November 8, 2011 – One of the sessions I attended while at the 2010 meeting of the American Society for Information Science and Technology (ASIS&T) in Pittsburgh recently was presented by Michael Buckland, Fidelia Ibekwe-SanJuan, and Kiersten Latham. This interesting session was actually three coordinated presentations that individually and together questioned the accepted view of information science as an emerging, scientific discipline closely tied with information technology and, mainly, textual data.
The development of information science in France has been radically different from the US experience: Information science arose in the humanities, has been largely subsumed under communication studies, and distanced from information technology. Interestingly, the French refer to information science in the plural.
Michael Buckland, a full professor of information science at the University of California, Berkeley, posed several more questions to the discussion: Is it information and communication science? Is it information and technology? Is it information technology? It seems that many of the communication scholars have a wait and see approach to this.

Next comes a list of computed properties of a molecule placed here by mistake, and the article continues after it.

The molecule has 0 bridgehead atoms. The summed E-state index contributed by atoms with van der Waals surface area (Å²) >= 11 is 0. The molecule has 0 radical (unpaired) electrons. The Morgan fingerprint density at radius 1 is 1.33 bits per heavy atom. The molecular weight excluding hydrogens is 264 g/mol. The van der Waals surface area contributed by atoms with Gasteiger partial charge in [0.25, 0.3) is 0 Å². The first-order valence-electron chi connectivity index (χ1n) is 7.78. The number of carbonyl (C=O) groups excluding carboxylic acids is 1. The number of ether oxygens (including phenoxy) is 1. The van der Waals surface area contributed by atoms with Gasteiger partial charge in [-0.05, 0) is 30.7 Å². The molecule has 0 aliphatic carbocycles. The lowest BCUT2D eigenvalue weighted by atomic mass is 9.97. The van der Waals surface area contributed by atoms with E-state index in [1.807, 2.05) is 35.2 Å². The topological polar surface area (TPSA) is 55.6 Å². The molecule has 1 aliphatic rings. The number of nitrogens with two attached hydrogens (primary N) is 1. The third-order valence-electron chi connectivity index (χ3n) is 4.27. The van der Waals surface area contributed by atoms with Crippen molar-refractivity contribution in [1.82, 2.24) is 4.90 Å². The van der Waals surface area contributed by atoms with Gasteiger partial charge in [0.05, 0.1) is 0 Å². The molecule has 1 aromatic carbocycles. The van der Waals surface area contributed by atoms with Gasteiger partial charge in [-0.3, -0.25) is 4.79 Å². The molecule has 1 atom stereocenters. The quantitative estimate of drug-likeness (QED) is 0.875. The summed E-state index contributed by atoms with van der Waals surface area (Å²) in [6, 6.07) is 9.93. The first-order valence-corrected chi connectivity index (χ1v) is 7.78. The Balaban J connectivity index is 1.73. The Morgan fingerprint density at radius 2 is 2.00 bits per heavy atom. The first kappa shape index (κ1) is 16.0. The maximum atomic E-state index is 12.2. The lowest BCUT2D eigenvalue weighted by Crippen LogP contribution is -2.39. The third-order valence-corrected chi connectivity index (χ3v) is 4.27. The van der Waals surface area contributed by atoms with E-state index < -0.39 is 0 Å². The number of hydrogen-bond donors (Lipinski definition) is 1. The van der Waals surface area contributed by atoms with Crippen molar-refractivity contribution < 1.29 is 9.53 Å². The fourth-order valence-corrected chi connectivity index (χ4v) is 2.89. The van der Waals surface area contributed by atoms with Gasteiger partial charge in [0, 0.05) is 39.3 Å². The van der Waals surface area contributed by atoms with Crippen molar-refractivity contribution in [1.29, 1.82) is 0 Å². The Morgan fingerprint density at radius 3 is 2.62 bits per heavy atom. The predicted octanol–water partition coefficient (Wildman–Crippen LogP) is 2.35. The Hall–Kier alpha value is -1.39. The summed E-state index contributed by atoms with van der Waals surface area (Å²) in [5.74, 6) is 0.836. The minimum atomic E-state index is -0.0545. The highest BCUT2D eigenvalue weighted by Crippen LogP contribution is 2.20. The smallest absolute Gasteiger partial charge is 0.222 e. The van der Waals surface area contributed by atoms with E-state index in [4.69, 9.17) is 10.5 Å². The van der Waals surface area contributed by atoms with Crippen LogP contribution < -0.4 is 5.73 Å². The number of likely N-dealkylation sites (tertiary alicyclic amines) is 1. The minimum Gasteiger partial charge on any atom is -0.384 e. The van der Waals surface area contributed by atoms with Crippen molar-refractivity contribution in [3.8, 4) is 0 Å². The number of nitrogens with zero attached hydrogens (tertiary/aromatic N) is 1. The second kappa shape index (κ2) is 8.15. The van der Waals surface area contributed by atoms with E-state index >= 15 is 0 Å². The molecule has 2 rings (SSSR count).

Kiersten Latham approached the topic from a museum studies background. Feeling the scope and focus has been too narrow, she proposes there are other ways that information science is interpreted. Spiritual, aesthetic, emotional – people’s ideas are often influenced by art. Can information science cope with issues of museum presentation and the cognitive and aesthetic experiences of museum visitors?
What kind of science could information science be? Mike Buckland pointed out that in 1948 this society changed its name to the American Society for Information Science (ASIS) from the American Society for Documentation. Is this representative of the scientific turn? And will a social science turn be next? It is now called the American Society for Information Science and Technology. Perhaps that will be the direction.
Being scientific involved rebuilding models, being scholarly requires affirmative search for contrary evidence for one’s best ideas, and being critical means questioning assumptions and methods. Documents are pervasive, knowledge is second hand; both are increasingly indispensable for daily life.
Information retrieval is dependent on relevance. However, relevance isn’t tangible. It is an ad hoc imagining of relations. Information science, on the other hand, is humanlike and able to know the social influence for our life style. Information science is concerned with cultural engagement.
So we all know what we are studying. What should it be called? We need definition of the field and the name, but will we ever agree?
Marjorie M.K. Hlava
President and Chairman
Access Innovations / Data Harmony